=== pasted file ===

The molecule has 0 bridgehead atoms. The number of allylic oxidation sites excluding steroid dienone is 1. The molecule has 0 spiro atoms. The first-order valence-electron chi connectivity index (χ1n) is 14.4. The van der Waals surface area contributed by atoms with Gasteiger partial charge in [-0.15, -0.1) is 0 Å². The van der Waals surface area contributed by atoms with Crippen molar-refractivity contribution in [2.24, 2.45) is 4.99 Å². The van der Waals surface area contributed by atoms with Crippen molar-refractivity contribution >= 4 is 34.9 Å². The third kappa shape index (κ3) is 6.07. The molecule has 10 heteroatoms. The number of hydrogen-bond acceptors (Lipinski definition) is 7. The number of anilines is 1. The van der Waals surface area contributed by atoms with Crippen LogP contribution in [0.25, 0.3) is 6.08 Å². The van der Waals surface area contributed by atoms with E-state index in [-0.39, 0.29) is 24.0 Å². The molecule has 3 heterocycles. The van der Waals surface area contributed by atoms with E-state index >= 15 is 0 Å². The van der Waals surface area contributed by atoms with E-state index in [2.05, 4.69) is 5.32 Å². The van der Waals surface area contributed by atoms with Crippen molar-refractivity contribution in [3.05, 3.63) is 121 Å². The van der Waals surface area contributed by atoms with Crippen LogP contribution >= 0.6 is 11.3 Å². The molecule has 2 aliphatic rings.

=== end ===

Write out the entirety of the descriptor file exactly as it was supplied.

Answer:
The molecule has 0 bridgehead atoms. The number of allylic oxidation sites excluding steroid dienone is 1. The molecule has 0 spiro atoms. The first-order valence-electron chi connectivity index (χ1n) is 14.4. The van der Waals surface area contributed by atoms with Gasteiger partial charge in [-0.15, -0.1) is 0 Å². The van der Waals surface area contributed by atoms with Crippen molar-refractivity contribution in [2.24, 2.45) is 4.99 Å². The van der Waals surface area contributed by atoms with Crippen molar-refractivity contribution >= 4 is 34.9 Å². The third kappa shape index (κ3) is 6.07. The molecule has 10 heteroatoms. The number of hydrogen-bond acceptors (Lipinski definition) is 7. The number of anilines is 1. The van der Waals surface area contributed by atoms with Crippen LogP contribution in [0.25, 0.3) is 6.08 Å². The van der Waals surface area contributed by atoms with E-state index in [-0.39, 0.29) is 24.0 Å². The molecule has 3 heterocycles. The van der Waals surface area contributed by atoms with E-state index >= 15 is 0 Å². The van der Waals surface area contributed by atoms with E-state index in [2.05, 4.69) is 5.32 Å². The van der Waals surface area contributed by atoms with Crippen molar-refractivity contribution in [3.05, 3.63) is 121 Å². The van der Waals surface area contributed by atoms with Crippen LogP contribution >= 0.6 is 11.3 Å². The molecule has 2 aliphatic rings.